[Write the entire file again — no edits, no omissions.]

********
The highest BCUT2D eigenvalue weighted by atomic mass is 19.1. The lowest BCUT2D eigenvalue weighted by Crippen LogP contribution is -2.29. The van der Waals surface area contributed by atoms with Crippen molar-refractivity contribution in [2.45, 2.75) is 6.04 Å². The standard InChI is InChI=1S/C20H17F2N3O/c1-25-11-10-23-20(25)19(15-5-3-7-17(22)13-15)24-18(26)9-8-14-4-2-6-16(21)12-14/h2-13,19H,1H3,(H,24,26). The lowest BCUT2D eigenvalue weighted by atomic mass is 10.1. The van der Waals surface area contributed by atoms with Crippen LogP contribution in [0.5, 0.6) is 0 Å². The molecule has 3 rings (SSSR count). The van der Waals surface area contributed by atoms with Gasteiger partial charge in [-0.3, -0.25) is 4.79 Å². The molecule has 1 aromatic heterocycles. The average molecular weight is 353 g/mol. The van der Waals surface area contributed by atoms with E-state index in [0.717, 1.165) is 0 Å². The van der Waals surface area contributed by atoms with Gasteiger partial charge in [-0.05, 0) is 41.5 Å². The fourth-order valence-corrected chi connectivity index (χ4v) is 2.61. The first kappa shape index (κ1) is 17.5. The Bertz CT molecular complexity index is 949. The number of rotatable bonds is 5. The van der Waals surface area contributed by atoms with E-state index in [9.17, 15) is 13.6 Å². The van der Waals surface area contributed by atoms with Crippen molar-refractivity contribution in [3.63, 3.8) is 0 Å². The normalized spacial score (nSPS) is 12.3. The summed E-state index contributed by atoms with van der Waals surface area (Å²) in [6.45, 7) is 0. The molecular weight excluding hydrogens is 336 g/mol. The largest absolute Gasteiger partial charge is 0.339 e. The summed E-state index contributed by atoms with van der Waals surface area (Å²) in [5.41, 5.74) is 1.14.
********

The highest BCUT2D eigenvalue weighted by atomic mass is 19.1. The lowest BCUT2D eigenvalue weighted by Crippen LogP contribution is -2.29. The van der Waals surface area contributed by atoms with Crippen molar-refractivity contribution in [2.45, 2.75) is 6.04 Å². The standard InChI is InChI=1S/C20H17F2N3O/c1-25-11-10-23-20(25)19(15-5-3-7-17(22)13-15)24-18(26)9-8-14-4-2-6-16(21)12-14/h2-13,19H,1H3,(H,24,26). The lowest BCUT2D eigenvalue weighted by atomic mass is 10.1. The van der Waals surface area contributed by atoms with Crippen LogP contribution in [0.5, 0.6) is 0 Å². The molecule has 3 rings (SSSR count). The van der Waals surface area contributed by atoms with Gasteiger partial charge in [-0.3, -0.25) is 4.79 Å². The molecule has 1 aromatic heterocycles. The average molecular weight is 353 g/mol. The van der Waals surface area contributed by atoms with E-state index in [0.717, 1.165) is 0 Å². The van der Waals surface area contributed by atoms with Gasteiger partial charge in [-0.05, 0) is 41.5 Å². The fourth-order valence-corrected chi connectivity index (χ4v) is 2.61. The first kappa shape index (κ1) is 17.5. The Bertz CT molecular complexity index is 949. The number of rotatable bonds is 5. The van der Waals surface area contributed by atoms with E-state index in [9.17, 15) is 13.6 Å². The van der Waals surface area contributed by atoms with Crippen molar-refractivity contribution in [3.63, 3.8) is 0 Å². The normalized spacial score (nSPS) is 12.3. The summed E-state index contributed by atoms with van der Waals surface area (Å²) in [6.45, 7) is 0. The molecular weight excluding hydrogens is 336 g/mol. The largest absolute Gasteiger partial charge is 0.339 e. The summed E-state index contributed by atoms with van der Waals surface area (Å²) in [5.41, 5.74) is 1.14.